Ask An Evangelical: Why do evangelicals deny evolution?

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By Scott McIntyre

This Earth is filled with fossils that prove early human activity, yet evangelicals deny evolution. How come?

First is the question, which is more reliable…science or Scripture? I believe the answer is Scripture.

I understand the Bible to be written by man under God’s direction. If you’re unfamiliar with that concept, it basically means that the Scriptures are exactly what God wanted mankind to have as His history and the way of life He expected for His creation. If that’s true, and God, by most definitions, doesn’t make errors, I would trust it much more than a human run science that counts, among its many mistakes

  1. Carl Sagan’s 1983 article erroneously reporting on the effects of a nuclear war
  2. Paul Brodeur’s theory in 1989 that the electromagnetic fields associated with power lines caused cancer.
  3. Brian Marsden’s 1998 prediction that an asteroid would come dangerously close – 30,000 miles – to the earth in 2028.  He later adjusted his estimate to a very safe 600,000 miles.

Second, the Bible clearly says that God created the world we know.  Though some Christians believe evolution is compatible with the Biblical account of creation, I’ve never taken the time to research their belief to see if it was something I could adopt as my own.

Over a period of several days, the biblical record has God creating everything we know about in our world and the solar systems around it. At the end of this process, mankind comes into being as a fully working human entity. Man, and soon after woman, does not enter the world after millions of years of evolutionary change but as a living, breathing, perfect human. One minute there was no man, and then there was.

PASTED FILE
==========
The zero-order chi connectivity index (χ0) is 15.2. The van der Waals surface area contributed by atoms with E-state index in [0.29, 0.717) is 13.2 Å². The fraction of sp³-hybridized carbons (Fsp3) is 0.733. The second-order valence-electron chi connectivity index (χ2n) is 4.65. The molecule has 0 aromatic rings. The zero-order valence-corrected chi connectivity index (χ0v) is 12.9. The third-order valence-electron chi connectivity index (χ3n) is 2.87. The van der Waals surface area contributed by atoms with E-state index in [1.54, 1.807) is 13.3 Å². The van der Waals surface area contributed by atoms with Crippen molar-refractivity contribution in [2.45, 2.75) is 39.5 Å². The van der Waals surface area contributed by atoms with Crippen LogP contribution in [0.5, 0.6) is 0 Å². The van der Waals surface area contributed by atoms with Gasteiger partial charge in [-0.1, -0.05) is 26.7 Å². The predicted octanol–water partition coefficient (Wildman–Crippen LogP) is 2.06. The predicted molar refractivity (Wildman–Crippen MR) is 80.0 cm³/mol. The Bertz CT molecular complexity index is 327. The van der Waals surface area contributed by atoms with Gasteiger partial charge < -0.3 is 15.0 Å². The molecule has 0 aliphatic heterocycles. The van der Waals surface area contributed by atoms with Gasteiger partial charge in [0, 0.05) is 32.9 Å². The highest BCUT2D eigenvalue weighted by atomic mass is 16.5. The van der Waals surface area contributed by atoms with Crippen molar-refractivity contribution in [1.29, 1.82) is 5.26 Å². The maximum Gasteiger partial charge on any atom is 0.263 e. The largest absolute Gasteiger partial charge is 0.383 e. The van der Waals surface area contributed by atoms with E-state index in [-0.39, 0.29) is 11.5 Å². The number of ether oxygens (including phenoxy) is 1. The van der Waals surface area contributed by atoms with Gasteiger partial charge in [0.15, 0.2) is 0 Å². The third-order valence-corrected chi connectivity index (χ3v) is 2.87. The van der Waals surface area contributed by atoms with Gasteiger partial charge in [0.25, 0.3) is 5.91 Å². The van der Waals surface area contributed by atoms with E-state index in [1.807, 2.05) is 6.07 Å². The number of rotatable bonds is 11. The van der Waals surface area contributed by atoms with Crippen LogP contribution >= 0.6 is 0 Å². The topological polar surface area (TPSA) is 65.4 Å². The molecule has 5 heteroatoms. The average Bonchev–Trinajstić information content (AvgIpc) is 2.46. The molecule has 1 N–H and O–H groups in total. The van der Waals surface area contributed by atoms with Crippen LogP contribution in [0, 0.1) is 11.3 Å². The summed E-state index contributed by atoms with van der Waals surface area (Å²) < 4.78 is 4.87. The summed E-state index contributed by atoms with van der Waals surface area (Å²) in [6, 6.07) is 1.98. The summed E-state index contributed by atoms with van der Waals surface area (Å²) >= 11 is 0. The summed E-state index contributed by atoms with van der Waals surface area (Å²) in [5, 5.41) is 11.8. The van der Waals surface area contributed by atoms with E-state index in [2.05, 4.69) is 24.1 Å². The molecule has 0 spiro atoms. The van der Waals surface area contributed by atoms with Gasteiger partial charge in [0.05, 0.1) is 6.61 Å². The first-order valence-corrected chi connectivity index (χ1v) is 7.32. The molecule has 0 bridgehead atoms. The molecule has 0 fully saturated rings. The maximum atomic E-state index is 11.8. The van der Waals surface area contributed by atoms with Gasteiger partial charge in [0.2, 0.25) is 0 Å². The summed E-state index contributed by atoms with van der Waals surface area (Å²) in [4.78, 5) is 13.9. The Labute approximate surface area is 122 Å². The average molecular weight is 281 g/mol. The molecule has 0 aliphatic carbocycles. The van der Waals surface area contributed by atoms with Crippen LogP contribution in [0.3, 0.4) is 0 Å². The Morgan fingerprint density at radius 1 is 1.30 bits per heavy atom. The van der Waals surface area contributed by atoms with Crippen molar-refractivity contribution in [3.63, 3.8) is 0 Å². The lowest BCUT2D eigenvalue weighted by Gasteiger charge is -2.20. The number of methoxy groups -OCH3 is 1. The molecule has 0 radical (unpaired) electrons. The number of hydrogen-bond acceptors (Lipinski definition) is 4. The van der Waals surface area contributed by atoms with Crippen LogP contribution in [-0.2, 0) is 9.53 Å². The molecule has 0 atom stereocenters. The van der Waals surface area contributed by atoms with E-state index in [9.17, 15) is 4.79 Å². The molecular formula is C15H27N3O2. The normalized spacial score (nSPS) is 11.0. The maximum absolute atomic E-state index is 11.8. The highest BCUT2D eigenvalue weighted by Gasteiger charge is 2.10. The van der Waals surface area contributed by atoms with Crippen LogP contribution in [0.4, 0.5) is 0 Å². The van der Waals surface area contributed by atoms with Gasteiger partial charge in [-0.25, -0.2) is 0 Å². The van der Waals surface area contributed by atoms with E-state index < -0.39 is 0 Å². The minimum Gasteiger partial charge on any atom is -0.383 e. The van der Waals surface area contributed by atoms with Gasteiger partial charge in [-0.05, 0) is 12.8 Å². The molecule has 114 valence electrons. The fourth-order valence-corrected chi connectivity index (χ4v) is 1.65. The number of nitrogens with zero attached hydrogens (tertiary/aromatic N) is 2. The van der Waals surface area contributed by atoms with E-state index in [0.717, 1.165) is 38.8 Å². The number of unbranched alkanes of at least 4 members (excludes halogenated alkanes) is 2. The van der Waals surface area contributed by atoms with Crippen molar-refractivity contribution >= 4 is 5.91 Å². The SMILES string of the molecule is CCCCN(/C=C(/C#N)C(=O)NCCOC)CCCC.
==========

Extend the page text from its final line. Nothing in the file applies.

Going back to my B.I.T., the Big If Theory, which I discussed in another article, if the Bible’s version is true, I don’t see any way to reconcile it with the scientific account. And since that description relies on the human element, which I think we can all admit, is highly flawed, I’m more inclined to trust what the Bible says than what science tells us.

Another reason myself, and I imagine many other Evangelicals, might see this question differently, is in its ‘perceived’ spiritual value. I DO NOT have the time or energy to study every issue that has been brought up about the differences between Christianity, other faiths and atheism. So I like to focus on what Evangelicals call, ‘salvation issues’. I’m not comfortable going into depth about that here or including links to any sites because both could be construed as promoting my beliefs, but you know how to check into what that means if you’re interested so Google, Bing, or Yahoo, to your heart’s content.  

About Scott McIntyre

Scott McIntyre is glad his parents didn’t name him Vladimir or he’d be listed last on this page. While a long time California resident, he was the Oakland Spirituality Examiner for from 2011-12 and about the same time began blogging on several topics. The first, teaching Christians how to lovingly share their spiritual beliefs, emphasized skills that can benefit all forms of one-to-one interaction. He also writes on marriage, travel, downsizing, humor, and the motive behind people’s words and actions. After retiring in 2016, Scott embarked on some major ‘R & R’; Relocating and Rebranding. Following in his sister’s footsteps from the early 80’s, and later in the decade, his parent’s, Scott left the Golden State to become a Washingtonian in a small town just west of Spokane County.

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